In 2019, entrepreneur Renee King was at a conference for Black entrepreneurs when she heard something that took her aback: “If you can’t raise a friends and family round, what does that say about you?”
An angel investor (someone who invests their own money into a new company) directed this remark at King and about 100 other Black women entrepreneurs. The investor was also a Black woman.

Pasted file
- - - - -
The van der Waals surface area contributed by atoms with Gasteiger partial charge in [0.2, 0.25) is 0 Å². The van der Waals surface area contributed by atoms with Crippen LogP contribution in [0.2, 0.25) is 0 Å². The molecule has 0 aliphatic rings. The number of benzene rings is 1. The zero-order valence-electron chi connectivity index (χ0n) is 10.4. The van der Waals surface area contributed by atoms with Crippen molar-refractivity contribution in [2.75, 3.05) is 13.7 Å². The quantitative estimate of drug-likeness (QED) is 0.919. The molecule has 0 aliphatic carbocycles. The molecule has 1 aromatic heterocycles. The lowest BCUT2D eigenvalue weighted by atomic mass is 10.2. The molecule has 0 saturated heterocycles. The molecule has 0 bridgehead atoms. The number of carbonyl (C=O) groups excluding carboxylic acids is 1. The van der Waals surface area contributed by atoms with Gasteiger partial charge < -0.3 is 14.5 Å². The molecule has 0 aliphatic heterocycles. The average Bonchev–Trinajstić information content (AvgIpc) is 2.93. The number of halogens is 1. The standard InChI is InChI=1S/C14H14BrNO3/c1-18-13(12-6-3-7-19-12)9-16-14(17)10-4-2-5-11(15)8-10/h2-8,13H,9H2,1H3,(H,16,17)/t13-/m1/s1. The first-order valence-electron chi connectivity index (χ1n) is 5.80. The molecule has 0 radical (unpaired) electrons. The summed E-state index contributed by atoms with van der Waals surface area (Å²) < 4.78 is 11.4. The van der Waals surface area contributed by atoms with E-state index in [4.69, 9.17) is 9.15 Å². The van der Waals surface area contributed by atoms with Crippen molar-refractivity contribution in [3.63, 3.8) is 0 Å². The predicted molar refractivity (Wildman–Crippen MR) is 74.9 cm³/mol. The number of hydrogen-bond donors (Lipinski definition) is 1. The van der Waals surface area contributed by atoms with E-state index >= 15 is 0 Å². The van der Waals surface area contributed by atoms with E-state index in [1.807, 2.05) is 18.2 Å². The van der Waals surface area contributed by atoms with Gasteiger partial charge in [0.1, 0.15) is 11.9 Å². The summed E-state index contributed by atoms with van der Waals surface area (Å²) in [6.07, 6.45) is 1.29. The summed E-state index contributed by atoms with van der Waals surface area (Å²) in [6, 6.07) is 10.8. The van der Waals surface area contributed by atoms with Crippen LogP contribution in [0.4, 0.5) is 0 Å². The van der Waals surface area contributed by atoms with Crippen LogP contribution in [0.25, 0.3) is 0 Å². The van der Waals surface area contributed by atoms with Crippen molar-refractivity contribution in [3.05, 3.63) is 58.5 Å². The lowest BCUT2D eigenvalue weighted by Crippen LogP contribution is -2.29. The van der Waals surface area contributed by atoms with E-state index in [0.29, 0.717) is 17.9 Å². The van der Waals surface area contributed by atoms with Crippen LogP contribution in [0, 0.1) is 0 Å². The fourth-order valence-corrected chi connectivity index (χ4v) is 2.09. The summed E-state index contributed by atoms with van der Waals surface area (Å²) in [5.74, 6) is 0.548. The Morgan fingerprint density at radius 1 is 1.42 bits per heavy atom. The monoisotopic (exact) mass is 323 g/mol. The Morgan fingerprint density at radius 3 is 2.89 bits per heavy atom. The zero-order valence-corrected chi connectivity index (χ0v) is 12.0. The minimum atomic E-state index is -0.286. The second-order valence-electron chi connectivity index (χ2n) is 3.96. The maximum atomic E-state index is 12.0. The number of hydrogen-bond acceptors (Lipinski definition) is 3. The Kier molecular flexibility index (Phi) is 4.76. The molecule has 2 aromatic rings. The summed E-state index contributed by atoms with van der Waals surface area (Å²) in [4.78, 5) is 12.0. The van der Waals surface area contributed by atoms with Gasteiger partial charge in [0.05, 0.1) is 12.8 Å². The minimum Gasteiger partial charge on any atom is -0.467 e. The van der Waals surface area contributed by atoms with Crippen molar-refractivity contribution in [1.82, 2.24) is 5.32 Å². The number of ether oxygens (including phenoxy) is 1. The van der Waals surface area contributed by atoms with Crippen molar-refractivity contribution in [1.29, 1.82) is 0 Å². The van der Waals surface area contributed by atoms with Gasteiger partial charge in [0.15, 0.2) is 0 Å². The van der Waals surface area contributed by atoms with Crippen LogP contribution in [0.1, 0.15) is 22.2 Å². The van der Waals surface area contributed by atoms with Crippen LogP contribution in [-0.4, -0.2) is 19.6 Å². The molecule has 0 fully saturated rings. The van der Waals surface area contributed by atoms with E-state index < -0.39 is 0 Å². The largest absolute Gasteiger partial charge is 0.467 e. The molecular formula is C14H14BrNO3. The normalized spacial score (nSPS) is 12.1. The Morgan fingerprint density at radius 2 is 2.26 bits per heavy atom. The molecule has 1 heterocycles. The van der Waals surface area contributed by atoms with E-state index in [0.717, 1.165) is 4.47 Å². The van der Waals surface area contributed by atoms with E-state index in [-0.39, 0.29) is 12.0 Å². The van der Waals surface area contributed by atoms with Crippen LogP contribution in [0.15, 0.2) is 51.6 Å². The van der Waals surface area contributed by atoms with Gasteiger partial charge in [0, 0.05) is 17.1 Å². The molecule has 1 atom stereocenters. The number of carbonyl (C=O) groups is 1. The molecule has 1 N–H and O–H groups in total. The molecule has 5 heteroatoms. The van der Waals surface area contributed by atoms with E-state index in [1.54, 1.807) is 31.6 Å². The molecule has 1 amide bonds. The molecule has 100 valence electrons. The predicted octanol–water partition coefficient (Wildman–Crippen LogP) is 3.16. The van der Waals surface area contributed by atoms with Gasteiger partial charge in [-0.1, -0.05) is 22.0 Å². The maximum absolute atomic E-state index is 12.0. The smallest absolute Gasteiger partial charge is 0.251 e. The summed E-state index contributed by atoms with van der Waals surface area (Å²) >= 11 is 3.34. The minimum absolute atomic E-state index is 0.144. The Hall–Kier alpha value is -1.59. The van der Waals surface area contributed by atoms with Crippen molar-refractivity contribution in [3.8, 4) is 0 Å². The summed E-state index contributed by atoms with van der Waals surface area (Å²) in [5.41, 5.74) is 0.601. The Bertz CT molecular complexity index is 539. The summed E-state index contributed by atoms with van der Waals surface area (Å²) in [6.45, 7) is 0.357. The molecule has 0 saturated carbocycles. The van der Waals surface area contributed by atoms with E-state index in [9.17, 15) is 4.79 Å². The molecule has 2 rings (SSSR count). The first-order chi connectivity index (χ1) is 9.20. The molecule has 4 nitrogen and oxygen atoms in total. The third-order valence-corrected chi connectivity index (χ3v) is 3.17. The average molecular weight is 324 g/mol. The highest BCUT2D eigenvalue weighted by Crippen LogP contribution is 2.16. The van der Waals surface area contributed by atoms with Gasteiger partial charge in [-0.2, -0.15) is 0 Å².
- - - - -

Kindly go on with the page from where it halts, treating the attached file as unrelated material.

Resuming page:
For King, this comment ignores the unique hurdles Black business owners might face. While a friends and family round is one of the most common ways to raise money for a startup, it’s not always the most feasible option for Black founders, she explains.